What I find telling is that the SSPX isn't that supportive of homeschooling. Many trads homeschool by necessity but the SSPX's model is a traditional school. One of the little SSPX skirmishes I've observed online is between the homeschoolers and the mainstream SSPXers who think the homeschoolers should support the SSPX schools. Bishop Williamson (who is a loon but because he is extremely intelligent and well educated has many worthwhile things to say) has said that boys should be sent away to a boy's school because the home is too feminized (I'm paraphrasing him because I can't remember where I read this). I think he's on to something here.

    Within the SSPX the homeschoolers versus the schoolers conflict seems to be really a conflict between the Americans and the Europeans so basically it's about individualism.

    The most telling thing for me is the answer to the question "if the perfect Catholic school was right down the street would you send your children to it or continue homeschooling?" If your answer to that question is to continue homeschooling, then there is a problem, IMHO. (of course this is hypothetical since there are very few "perfect" Catholic schools in this country)

    I also believe that if we pooled all of the resources devoted to homeschooling (money and time) together, we could create schools that would continue to the next generation. I'm not naive enough to believe that this is actually feasible right now but I make the point because I believe homeschooling is incredibly inefficient.

    My main beef is not with moms who choose to homeschool but with the proponents of Catholic homeschooling. Most of whom are men (relevant since it means they aren't the ones doing the actual work of homeschooling) and many of whom have some kind of vested interest in the system (either financial or philosophical). They're out there pushing the idea that you *have* to homeschool if you want your kids to go to heaven and the great lie that homeschooled kids are always better educated than PS kids. When the reality is (and I've seen it in real life) that with each additional kid in the family the educational level declines. And what ticks me off the most is that after the sale is made (mom pulls the kids out of school), the homeschool pushers have moved onto another target and mom is left all alone. The victims here being the kids who are receiving a substandard education and the moms who burnout.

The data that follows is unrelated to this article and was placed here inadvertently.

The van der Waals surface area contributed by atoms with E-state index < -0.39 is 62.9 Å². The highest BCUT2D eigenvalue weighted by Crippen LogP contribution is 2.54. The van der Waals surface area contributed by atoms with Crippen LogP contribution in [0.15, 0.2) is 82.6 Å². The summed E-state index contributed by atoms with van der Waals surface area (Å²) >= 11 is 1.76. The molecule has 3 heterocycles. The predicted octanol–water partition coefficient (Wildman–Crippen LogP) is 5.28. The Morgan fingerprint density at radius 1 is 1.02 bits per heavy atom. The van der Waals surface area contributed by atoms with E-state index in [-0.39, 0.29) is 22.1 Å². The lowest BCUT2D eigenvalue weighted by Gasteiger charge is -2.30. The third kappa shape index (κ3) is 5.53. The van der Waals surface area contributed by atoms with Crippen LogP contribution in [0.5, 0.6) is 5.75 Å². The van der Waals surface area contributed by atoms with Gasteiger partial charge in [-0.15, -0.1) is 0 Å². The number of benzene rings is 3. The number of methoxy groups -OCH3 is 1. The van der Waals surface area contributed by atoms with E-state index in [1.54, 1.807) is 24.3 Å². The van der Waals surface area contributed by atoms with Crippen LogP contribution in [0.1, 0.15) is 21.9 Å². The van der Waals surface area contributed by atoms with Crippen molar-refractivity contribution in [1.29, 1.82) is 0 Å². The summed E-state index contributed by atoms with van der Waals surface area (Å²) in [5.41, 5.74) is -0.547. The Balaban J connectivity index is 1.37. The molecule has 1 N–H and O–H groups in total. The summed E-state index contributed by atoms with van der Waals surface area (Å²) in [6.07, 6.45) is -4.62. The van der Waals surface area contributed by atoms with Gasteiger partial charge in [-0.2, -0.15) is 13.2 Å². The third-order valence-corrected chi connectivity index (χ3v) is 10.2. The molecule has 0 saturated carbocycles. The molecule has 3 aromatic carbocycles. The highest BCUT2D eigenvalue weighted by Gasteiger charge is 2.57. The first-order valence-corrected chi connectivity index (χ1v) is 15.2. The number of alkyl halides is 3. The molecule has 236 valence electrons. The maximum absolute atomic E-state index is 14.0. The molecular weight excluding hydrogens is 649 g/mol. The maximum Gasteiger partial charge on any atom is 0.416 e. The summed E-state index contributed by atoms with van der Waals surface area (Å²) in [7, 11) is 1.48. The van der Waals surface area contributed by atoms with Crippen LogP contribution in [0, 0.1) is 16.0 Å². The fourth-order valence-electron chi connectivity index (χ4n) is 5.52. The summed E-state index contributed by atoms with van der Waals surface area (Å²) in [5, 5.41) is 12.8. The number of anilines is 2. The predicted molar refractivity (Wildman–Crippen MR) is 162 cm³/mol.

Now that was a rant wasn't it? You'd catch the irony if you could see the other tabs I have open; Charlotte Mason's Volume 1 from Ambleside Online, Angelicum's bookstore, the Well Trained Mind Forum and the 4Real Forum.

    1. I should probably clarify that I'm not an SSPXer or even a traditional Catholic. They fascinate me but I know I could never be accepted in one of their chapels. And I quoted Bishop Williamson because I think he's brilliant not because I'm one of his followers. The man is truly crazy but way smarter than a lot of saner people so very interesting.

      And for anyone who shares my fascination with the hardcore traditional Catholics, here is a link to a very interesting series of podcasts by a guy who moved his family out to Post Falls, ID and discovered it wasn't the utopia he imagined it would be. He addresses the SSPX culture there and their schools.

    2. I didn't think you were a Traditionalist and I'm not surprised in the least that your ranting about Catholic homeschooling while planning your own homeschool for next year. I think it's fairly normal.

      We were Traditionalists by the time I was high school age, so I am well aware that Traditionalists aren't that keen on homeschooling unless they're running a homeschool program. Our priest used to preach about it. He'd say that parents have the natural right to educate their children and the Church has the supernatural right, so when we have Catholic schools taught by priests and sisters, we had to stop homeschooling and send our children. Unfortunately he did not insist that parents actually look into the local Catholic schools, so we believed that all Catholic schools taught heresy and taught kindergartners how to have sex, when that was far from the truth.

      I do wish someone would study the adults that were homeschooled. Some of us are in our thirties and even beyond, so parental consent is no longer an issue. Are we really as well-educated as we are supposed to be? Are we faith-filled leaders, ready to take our culture back? My experience would say no, but perhaps it's because I don't know enough people.